*This error occurs if you use a numeric variable for the fill, color, and shape aesthetics in ggplot when it expects a factor variable. You can solve this error by using a factor class variable as the grouping variable. You can convert numeric values to factor using the factor() function.*

*This tutorial will go through the error in detail and how to solve it with code examples.*

## Table of contents

## Example

Consider a dataset consisting of 500 random values sampled from the normal distribution. Each of the samples falls into one of five catogories.

set.seed(0) df <- data.frame(x = rnorm(500), category= 1:5) head(df)

Let’s run the code to see the data frame:

x category 1 1.2629543 1 2 -0.3262334 2 3 1.3297993 3 4 1.2724293 4 5 0.4146414 5 6 -1.5399500 1

Next, we will attempt to create five box plots to show the distribution of the values within the five data groups.

library("ggplot2") ggplot(df, aes(x, group = category, fill = category)) + geom_boxplot() + scale_fill_manual(values = c("magenta", "steelblue", "blue", "purple", "yellow"))

Let’s run the code to see what happens:

Error: Continuous value supplied to discrete scale

The error occurs because the fill argument in the `aes()`

function call expects a `factor`

variable not `numeric`

. We can verify that category is numeric using `is.numeric()`

:

is.numeric(df$category)

[1] TRUE

### Solution: Use factor() To convert numerical values to factor

We can solve this error by converting the category variable to a factor using the built-in factor function. Let’s look at the revised code:

library("ggplot2") ggplot(df, aes(x, group = category, fill = factor(category))) + geom_boxplot() + scale_fill_manual(values = c("magenta", "steelblue", "blue", "purple", "yellow"))

Let’s run the code to get the result:

We successfully plotted the five box plots.

## Example #2: Default data set example mtcars and ggplot2

Let’s look at an example of plotting three variables from the mtcars dataset. We will attempt to plot miles-per-gallon (mpg) against weight (wt) with the number of cylinders (cyl) as the colour and shape of the points. We will also plot lines of best fit for the three cyl categories (4, 6, 8).

ggplot(mtcars, aes(x=wt, y=mpg, color=cyl, shape=cyl)) + geom_point() + geom_smooth(method=lm, se=FALSE, fullrange=TRUE)+ scale_shape_manual(values=c(3, 16, 17))+ scale_color_manual(values=c('#999999','#E69F00', '#56B4E9'))+ theme(legend.position="top")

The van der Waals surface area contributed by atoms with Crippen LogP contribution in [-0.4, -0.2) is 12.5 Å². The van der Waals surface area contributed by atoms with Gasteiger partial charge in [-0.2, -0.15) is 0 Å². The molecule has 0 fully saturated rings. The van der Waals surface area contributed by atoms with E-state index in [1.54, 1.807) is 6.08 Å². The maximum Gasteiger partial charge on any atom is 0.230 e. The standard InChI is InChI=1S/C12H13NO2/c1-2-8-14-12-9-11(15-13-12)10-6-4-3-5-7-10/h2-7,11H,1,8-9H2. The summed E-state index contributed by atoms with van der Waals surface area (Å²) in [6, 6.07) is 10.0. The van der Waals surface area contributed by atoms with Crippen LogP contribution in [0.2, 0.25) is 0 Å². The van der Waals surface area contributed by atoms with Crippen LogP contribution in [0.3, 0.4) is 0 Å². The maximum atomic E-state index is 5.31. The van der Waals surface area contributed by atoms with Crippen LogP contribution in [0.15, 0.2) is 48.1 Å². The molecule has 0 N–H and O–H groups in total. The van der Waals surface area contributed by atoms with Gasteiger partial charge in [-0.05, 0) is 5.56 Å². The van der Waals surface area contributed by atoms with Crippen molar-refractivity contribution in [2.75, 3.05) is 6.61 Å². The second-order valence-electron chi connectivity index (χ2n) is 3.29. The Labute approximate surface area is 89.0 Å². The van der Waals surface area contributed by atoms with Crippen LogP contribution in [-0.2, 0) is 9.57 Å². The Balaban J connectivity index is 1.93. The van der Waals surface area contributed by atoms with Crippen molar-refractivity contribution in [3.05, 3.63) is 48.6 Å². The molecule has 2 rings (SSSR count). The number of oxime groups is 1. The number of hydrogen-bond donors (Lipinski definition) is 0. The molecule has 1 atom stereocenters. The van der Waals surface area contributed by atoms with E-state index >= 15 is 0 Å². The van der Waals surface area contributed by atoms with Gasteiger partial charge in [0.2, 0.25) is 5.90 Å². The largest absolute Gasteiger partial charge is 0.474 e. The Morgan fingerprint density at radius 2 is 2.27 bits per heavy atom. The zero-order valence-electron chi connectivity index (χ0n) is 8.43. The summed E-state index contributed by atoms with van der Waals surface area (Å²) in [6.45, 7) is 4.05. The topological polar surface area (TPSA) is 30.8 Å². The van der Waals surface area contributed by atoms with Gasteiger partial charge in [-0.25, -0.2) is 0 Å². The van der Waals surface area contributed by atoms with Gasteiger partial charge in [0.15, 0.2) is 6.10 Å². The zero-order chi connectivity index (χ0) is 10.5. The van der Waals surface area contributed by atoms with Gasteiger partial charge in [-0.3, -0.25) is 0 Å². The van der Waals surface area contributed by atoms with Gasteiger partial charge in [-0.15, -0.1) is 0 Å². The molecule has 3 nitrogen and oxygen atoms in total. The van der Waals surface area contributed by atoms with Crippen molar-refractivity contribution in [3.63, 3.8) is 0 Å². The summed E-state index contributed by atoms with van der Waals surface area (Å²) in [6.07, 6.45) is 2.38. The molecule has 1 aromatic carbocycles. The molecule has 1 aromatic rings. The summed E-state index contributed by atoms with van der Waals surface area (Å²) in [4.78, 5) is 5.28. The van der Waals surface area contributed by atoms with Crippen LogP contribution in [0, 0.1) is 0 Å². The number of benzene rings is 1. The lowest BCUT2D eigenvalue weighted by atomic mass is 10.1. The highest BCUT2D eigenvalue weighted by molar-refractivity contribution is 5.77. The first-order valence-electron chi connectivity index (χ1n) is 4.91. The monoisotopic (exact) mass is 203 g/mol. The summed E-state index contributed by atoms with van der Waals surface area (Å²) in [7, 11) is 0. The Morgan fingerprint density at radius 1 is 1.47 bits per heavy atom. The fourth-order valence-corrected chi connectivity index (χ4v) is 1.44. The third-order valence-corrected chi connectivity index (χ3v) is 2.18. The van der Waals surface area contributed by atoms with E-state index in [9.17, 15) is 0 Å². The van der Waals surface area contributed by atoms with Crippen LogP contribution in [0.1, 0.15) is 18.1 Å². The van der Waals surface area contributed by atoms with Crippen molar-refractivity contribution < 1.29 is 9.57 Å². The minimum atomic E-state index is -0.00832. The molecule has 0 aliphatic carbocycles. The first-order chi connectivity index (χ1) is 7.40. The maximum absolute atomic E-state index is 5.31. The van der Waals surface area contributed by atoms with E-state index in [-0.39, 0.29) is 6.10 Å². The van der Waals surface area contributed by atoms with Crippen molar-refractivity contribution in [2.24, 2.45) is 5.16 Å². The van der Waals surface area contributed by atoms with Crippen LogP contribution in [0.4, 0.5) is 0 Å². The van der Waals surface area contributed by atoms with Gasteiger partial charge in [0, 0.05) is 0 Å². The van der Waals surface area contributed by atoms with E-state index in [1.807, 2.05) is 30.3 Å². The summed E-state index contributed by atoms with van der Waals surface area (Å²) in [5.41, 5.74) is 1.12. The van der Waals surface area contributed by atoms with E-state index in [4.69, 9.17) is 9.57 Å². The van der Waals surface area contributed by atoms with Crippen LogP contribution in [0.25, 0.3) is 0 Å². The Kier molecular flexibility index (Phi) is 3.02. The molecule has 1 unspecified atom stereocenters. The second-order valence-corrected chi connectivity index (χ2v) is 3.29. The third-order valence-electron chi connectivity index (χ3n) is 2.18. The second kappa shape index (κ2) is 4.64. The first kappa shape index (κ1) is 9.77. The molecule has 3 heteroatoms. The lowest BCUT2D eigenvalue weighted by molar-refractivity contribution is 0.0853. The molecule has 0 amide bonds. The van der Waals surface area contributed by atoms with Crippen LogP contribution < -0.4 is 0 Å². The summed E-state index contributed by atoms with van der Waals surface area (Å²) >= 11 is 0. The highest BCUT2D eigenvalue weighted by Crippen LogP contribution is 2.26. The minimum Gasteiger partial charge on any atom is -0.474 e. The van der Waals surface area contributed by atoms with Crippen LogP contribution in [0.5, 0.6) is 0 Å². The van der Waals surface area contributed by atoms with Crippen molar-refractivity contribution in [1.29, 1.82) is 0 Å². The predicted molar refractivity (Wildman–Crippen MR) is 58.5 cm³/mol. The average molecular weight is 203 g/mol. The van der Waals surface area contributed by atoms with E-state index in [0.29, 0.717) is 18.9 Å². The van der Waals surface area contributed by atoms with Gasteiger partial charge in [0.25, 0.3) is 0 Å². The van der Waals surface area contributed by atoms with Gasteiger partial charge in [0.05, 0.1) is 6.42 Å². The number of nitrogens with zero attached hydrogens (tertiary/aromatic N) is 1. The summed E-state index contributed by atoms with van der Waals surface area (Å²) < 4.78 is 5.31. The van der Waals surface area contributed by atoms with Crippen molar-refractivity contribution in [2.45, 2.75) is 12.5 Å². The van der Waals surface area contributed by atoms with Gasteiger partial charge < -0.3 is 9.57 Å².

Let’s run the code to see what happens:

Error: Continuous value supplied to discrete scale

The error occurs because the `color`

and `shape`

arguments in the `aes()`

function call need to be factors not numeric.

### Solution

We can solve this error by converting `cyl`

from `numeric`

to `factor`

using the `factor()`

function. Let’s look at the revised code:

ggplot(mtcars, aes(x=wt, y=mpg, color=factor(cyl), shape=factor(cyl))) + geom_point() + geom_smooth(method=lm, se=FALSE, fullrange=TRUE)+ scale_shape_manual(values=c(3, 16, 17))+ scale_color_manual(values=c('#999999','#E69F00', '#56B4E9'))+ theme(legend.position="top")

Let’s run the code to get the result:

We successfully created the plot.

## Summary

Congratulations on reading to the end of this tutorial!

For further reading on R related errors, go to the articles:

- How to Solve R Error: Discrete Value Supplied to Continuous Scale
- How to Solve R Error: plot.window(…): need finite ‘ylim’ values
- How to Solve R Error in file(file, “rt”) cannot open the connection
- How to Solve R error in aggregate.data.frame(as.data.frame(x), …) : arguments must have same length

Go to the online courses page on R to learn more about coding in R for data science and machine learning.

Have fun and happy researching!

Suf is a research scientist at Moogsoft, specializing in Natural Language Processing and Complex Networks. Previously he was a Postdoctoral Research Fellow in Data Science working on adaptations of cutting-edge physics analysis techniques to data-intensive problems in industry. In another life, he was an experimental particle physicist working on the ATLAS Experiment of the Large Hadron Collider. His passion is to share his experience as an academic moving into industry while continuing to pursue research. Find out more about the creator of the Research Scientist Pod here and sign up to the mailing list here!